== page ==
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Family attacks mental health boss for describing grandmother's death as 'media issue'

PUBLISHED: 15:24 23 January 2020 | UPDATED: 15:24 23 January 2020

Peggy Copeman died on the side of the road of the M11 while being transported back to Norwich. A family photograph from her 80th birthday in September 2018. Picture: Fulcher family

Peggy Copeman died on the side of the road of the M11 while being transported back to Norwich. A family photograph from her 80th birthday in September 2018. Picture: Fulcher family

Archant

A family has criticised the mental health trust for describing the death of a woman on the M11 as a "media issue".

Nick Fulcher, from North Lopham, criticised the way the NSFT had dealt with his mother-in-law's death. Photo: ArchantNick Fulcher, from North Lopham, criticised the way the NSFT had dealt with his mother-in-law's death. Photo: Archant

In a board report on Thursday Jonathan Warren, chief executive of the Norfolk and Suffolk Foundation Trust, wrote: "The biggest single media issue affecting the Trust since the last Board of Directors meeting has been the death last month of Norfolk grandmother Peggy Copeman.

"I'd like to extend my heartfelt condolences to her family. We are continuing our investigations together with the care home and patient transport supplier and are determined to learn from what happened to Peggy."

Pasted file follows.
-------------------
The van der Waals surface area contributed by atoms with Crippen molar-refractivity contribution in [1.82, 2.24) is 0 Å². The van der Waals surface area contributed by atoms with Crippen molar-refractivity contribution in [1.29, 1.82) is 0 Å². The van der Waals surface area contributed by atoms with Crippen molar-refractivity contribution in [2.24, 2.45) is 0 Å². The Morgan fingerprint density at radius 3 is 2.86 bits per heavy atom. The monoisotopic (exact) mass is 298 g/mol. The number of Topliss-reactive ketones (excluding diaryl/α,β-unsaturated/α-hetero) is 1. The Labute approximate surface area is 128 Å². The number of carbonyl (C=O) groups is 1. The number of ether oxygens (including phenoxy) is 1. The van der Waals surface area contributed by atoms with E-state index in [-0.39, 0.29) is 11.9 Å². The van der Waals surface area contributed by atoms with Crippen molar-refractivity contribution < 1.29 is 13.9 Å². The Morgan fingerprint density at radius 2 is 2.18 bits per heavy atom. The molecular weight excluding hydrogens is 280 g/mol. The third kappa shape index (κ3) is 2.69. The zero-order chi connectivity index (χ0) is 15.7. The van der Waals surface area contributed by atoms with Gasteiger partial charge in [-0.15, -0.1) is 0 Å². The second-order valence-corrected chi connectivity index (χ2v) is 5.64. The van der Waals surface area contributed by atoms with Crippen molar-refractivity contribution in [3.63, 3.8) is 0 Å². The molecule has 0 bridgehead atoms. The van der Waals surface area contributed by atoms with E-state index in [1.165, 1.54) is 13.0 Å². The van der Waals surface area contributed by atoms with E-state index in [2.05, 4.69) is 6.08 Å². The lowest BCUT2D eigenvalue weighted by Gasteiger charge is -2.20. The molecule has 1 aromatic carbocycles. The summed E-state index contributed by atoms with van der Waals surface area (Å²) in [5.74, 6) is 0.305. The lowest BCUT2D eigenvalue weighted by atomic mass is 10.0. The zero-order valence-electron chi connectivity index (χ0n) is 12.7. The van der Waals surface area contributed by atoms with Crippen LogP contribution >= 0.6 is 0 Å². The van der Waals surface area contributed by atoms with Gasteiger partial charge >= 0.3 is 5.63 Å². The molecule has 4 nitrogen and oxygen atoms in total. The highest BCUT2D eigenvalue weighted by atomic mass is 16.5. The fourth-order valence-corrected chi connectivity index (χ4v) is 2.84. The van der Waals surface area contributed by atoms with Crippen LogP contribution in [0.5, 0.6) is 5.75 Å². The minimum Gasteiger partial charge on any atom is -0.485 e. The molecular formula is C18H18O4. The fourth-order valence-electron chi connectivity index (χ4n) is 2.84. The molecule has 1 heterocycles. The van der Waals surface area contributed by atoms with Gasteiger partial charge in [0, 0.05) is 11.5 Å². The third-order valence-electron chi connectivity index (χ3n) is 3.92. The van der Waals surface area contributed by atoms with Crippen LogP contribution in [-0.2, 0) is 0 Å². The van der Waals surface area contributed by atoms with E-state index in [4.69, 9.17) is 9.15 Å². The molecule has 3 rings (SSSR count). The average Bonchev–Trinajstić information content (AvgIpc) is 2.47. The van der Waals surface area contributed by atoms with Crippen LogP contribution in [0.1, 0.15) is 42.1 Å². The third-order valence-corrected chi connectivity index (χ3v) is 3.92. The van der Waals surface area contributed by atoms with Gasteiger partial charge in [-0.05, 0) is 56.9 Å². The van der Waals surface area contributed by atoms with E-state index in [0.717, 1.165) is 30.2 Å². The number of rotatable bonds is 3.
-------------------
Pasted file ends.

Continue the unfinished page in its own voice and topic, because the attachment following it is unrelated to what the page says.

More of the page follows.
The 81-year old, from New Buckenham, was sent more than 250 miles away to Taunton, Somerset, for mental health treatment.

She died on the roadside of the M11 from a suspected heart attack in December last year while being transported back to Norfolk.

Her son-in-law Nick Fulcher said: "She is definitely not a media issue. She is a human being, neglected by a Trust she was meant to trust.

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"We haven't even laid her to rest. I'm bitter and I'm twisted about it.

"The hard bit is the Trust is saying my mother-in-law is a media issue when the issue actually lies with them."

Dr Dan Dalton, chief medical officer at NSFT, said on Thursday the decision to move Ms Copeman should have been made by more senior staff, rather than staff put under pressure.

He said: "No one should have to travel hundreds of miles to receive routine care.

"No, we didn't get it right, and we are determined to change that - I do want to make sure we will act now."

Mr Warren added: "I would like to formally apologise on behalf of the board to her family."

It comes on the same day that a communications manager at the NSFT bragged that the Trust had "got away" with media coverage over the death of a dementia patient.

A spokesperson for the Campaign to Save Mental Health Services in Norfolk and Suffolk accused the Trust of being too focused on spin.

He said: "Mrs Copeman's death isn't a 'media issue', it was the entirely unnecessary and lonely death of an 81-year old woman on the M11."

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